Look, I am all for teaching our kiddies the value of a dollar and capitalism and commercialism and materialism and how the Target checkout line works and all, but seriously, must we do it on a busy Saturday morning with all FOUR of your children who happen to be under the age of five?
I set out today to exchange a gift that was no longer useful (you know, cause the kid I bought it for is no longer a newborn....yeah, Sheri that would be your kid....and I better give you the new gift before I have to go exchange it!). After that, I really wanted a book or magazine or something to pass the day. Since I was headed the opposite direction from the bookstore, I settled for Target for my book. By the time I made it there, I was slightly in a hurry. I thought it was good luck when there were only two people in line in front of me, despite the fact that only one lane was open at a busy time. By the time I plunked my purchases down, a line had already formed behind me. Thank goodness the family in front of me only had four little animal figurines to purchase.
The checker scans the first animal, and reaches for the second. The mother stops her.
"Oh, they will each be paying individually." She waves her hand in the direction of her four children. Her four children who are all under the age of five. Her four children who are all under the age of five, each with their own bag of coins.
As the screen flashes the total of $1.57, the oldest of the children begins counting out coins. "Five, ten, fifteen, twenty....uh...oh no I lost my place. Five, ten fifteen..."
After a few tries, he finally gets it correct. The line seemed to grow with each coin he counted. The people in line behind me begin to shift uncomfortably. This really can't go on much longer. Surely the mother will speed the next one up.
But no. Child number two, slowly counts out two nickels, then I watch as if in slow motion, as the bag of coins drops from her hands. Coins scatter. She bends to pick up the coins, while mom stands there, watching. Watching, while the line grows longer.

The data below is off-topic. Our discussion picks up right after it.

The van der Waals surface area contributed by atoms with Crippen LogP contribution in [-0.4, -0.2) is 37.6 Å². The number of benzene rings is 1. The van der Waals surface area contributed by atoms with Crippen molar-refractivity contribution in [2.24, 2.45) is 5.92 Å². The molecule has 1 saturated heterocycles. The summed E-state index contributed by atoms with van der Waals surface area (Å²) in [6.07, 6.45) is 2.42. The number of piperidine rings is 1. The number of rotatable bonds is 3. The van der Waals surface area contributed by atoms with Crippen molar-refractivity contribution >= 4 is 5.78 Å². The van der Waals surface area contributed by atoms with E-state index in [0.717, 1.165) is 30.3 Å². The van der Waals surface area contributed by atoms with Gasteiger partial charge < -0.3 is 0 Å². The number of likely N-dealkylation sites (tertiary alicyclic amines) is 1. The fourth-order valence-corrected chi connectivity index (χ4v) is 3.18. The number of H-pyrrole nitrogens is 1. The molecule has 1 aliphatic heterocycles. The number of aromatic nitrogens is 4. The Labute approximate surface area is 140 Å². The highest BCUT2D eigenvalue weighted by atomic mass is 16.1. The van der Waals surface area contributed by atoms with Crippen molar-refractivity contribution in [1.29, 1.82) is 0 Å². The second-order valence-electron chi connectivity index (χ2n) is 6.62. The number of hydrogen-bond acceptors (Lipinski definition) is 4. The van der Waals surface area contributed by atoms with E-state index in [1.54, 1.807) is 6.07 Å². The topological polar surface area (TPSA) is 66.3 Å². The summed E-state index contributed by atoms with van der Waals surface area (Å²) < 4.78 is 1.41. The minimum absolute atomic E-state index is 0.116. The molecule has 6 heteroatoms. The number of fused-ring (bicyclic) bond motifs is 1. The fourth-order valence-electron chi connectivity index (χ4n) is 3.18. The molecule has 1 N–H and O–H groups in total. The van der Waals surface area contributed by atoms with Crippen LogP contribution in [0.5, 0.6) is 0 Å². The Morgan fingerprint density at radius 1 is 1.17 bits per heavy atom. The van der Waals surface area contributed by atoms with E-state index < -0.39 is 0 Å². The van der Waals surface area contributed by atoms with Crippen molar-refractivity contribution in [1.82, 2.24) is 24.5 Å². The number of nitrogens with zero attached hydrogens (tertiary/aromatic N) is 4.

I begin to fume. The cashier loses patience. She turns to the other two children.
"All of your animals will be $1.57. Start counting now!"
Mom gets mad. This is not how she wants to work it. She doesn't want them to have their money ready. She wants them to each see the damn screen, and each take their sweet ass time counting out the coins. And miscounting coins. And dropping coins.
Finally the guy behind me says, "Hey lady. I'd like to teach your children a lesson in generosity. I am going to pay for those animals." And with that, he hands over his debit card, and the grateful cashier swipes it before the mother can protest.
And probably it was wrong that everyone in the line started to giggle, because this mom was just trying to teach her kids a lesson.
At a horribly busy time on a Saturday morning when only one line was open.
A little side note, I myself have done the same thing with Jill. I took her to a Starbucks at two in the afternoon, when I knew there would not likely be a line. When there was another customer, I had them go in front of us. I had called ahead to find out the exact costs of the item she would order, and had her practice counting out the amount (which was not all coins when it was OVER a dollar). I did all of this because I know that not everyone finds my kids counting out change as adorable as I do. There are ways to do things while being considerate of others.